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The Nest Summit’s Climate Risk & Impact Investing track will empower attendees to sharpen their approaches to investing, assessing risk, approaching disclosures and talking about climate change in business terms.
Below, experts in this space take us under the hood of new tools and data to assess climate risk, impact investing’s deep tie to DEI, and the future of climate change mitigation.
Pam Fitzpatrick, Head of ESG Center of Excellence, OneTrust: Data is key to understanding any area of business operation, and climate risk is no exception. Investors want accurate, decision-useful climate risk data that’s updated on a regular basis. What companies are looking for are solutions that allow them to prepare that information efficiently and to disclose it with confidence. With data management solutions like OneTrust ESG, organizations can streamline collection and calculation, align to reporting frameworks, and generate high-quality reporting and dashboarding to highlight progress in mitigating climate risk.
Lazaro Tiant, Sustainability Investment Director, Schroders: Carbon footprints remain the dominant measure of carbon exposure, but are an incomplete and sometimes misleading measure of investment risk. As a result, at Schroders we use a wider set of tools and are working on developing additional analyses to improve our ability to measure, manage and communicate those risks. We focus on the ways value will be lost or created as policies strengthen, through financial analysis rather than environmental research. Our carbon value at risk (VaR) model assesses the effect of a significant rise in carbon prices on a company’s cost structure, industry prices, volumes and cash flows.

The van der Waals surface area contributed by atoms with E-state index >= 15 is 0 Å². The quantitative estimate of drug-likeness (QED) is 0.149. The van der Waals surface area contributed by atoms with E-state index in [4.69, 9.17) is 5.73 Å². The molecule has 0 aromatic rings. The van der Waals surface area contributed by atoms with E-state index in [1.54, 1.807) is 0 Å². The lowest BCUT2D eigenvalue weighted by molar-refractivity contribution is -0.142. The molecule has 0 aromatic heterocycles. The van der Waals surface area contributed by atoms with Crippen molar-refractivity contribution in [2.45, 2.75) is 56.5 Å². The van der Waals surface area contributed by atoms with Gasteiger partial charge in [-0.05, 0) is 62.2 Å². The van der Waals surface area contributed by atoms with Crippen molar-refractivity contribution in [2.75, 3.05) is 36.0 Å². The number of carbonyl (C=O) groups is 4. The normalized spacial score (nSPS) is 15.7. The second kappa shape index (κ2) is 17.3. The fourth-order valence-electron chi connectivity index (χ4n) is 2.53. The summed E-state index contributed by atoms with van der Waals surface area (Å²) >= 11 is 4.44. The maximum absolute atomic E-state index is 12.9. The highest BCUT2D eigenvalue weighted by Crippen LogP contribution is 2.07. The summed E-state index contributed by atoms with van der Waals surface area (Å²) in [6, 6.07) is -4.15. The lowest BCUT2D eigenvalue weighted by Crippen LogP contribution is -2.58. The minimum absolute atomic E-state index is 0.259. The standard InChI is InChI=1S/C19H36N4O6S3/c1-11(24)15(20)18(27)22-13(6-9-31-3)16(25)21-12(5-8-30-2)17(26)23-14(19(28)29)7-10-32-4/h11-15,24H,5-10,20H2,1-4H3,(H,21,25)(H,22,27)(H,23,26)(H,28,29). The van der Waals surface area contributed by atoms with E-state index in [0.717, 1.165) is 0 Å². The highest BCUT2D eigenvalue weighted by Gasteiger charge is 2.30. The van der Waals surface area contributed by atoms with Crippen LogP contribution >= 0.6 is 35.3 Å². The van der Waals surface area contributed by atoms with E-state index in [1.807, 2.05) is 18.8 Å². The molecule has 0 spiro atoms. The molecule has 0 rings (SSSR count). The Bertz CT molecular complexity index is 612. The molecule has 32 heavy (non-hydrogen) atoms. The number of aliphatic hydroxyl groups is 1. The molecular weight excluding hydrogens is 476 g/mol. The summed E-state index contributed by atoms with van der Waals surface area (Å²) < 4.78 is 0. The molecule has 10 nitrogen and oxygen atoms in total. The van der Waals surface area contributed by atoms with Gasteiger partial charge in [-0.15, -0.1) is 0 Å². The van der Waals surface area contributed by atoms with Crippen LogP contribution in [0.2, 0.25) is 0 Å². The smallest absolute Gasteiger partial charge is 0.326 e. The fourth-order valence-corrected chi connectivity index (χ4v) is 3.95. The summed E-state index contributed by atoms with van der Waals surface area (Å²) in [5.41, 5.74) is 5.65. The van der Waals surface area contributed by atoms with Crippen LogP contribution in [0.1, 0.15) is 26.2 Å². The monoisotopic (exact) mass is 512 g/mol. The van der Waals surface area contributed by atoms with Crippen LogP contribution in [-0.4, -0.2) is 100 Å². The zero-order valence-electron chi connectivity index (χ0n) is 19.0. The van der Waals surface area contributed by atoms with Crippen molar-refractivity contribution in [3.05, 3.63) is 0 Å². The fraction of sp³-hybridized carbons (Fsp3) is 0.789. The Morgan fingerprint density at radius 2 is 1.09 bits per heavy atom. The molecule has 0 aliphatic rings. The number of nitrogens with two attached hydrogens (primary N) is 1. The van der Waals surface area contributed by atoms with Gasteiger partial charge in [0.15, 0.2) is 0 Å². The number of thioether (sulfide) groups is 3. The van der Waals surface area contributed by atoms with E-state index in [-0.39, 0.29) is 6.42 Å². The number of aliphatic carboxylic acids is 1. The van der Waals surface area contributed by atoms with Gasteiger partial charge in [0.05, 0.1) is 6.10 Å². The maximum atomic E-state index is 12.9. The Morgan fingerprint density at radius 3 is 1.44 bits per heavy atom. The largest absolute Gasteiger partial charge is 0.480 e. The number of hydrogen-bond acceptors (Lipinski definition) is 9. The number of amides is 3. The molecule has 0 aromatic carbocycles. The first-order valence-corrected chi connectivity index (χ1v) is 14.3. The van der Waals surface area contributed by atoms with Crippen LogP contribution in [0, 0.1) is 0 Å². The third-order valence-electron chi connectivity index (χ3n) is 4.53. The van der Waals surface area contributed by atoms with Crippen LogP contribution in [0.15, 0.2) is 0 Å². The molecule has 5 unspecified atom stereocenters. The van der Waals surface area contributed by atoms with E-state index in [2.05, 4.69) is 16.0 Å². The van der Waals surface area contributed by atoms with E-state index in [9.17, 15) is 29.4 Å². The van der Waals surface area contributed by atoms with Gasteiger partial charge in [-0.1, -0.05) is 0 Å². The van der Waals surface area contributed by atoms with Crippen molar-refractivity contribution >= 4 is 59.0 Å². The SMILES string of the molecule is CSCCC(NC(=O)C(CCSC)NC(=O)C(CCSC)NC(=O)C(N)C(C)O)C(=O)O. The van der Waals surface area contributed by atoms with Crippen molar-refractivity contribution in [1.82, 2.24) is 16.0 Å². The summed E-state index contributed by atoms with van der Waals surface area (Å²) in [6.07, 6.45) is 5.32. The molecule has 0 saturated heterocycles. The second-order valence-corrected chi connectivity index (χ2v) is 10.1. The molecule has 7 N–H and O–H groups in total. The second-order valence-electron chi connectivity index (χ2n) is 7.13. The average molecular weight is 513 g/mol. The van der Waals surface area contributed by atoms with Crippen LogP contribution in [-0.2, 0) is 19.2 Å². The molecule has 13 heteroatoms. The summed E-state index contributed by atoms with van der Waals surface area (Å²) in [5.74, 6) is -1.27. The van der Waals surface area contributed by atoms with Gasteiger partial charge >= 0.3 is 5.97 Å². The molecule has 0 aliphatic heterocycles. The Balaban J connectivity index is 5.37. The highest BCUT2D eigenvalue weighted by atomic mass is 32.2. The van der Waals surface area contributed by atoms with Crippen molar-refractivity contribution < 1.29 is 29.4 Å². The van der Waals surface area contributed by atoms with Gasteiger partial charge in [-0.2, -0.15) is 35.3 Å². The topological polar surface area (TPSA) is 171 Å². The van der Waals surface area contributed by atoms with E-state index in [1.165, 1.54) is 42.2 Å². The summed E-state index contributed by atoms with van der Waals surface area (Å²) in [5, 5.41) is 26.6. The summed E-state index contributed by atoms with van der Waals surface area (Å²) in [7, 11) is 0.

Tory Grieves, VP of Analytics, The Climate Service: In August, The Climate Service launched a study intended to guide market-level climate risk assessment for real estate investments. Forward-thinking real estate investors, working to understand the risk held in their portfolios, have begun considering market-level impacts like municipal adaptation as a way to fully measure the impacts from climate change on specific investment properties. But until now, there has not been a comprehensive framework and toolkit enabling this work. The study offers a first-of-its-kind framework and toolkit that enables real estate investors to measure the effects of climate change on specific investment properties.
Fitzpatrick: Data. More specifically, understanding the importance of data and data intelligence. The sheer breadth of ESG data means that organizations will need technology to support the collection, measurement, use, and disclosure of relevant data. Better understanding what data you have helps make more strategic and informed decisions. Climate risk is a fundamental business risk, and organizations need to ensure that their climate change-related decisions are data driven, with clear evidence of what has been done and why. The right technology will enable you to make these essential, data-driven decisions.
Grieves: The climate risk conversation has failed to address equity. And despite being most impacted by climate change, underserved and marginalized communities are susceptible to harm from investment decisions made in the name of managing climate risk (such as redlining areas exposed to climate hazards). Until we give these communities a voice, and account for social equity in risk quantification and management, they will continue to be suppressed, if not made more vulnerable. Part of our goal is to ensure businesses are equipped with well-rounded intelligence about the impacts of their investments, including on vulnerable communities, to promote a just transition to a low-carbon economy.
Tiant: A key innovation at Schroders is ImpactIQ, our set of tools that measure the impact that companies have on society and the environment.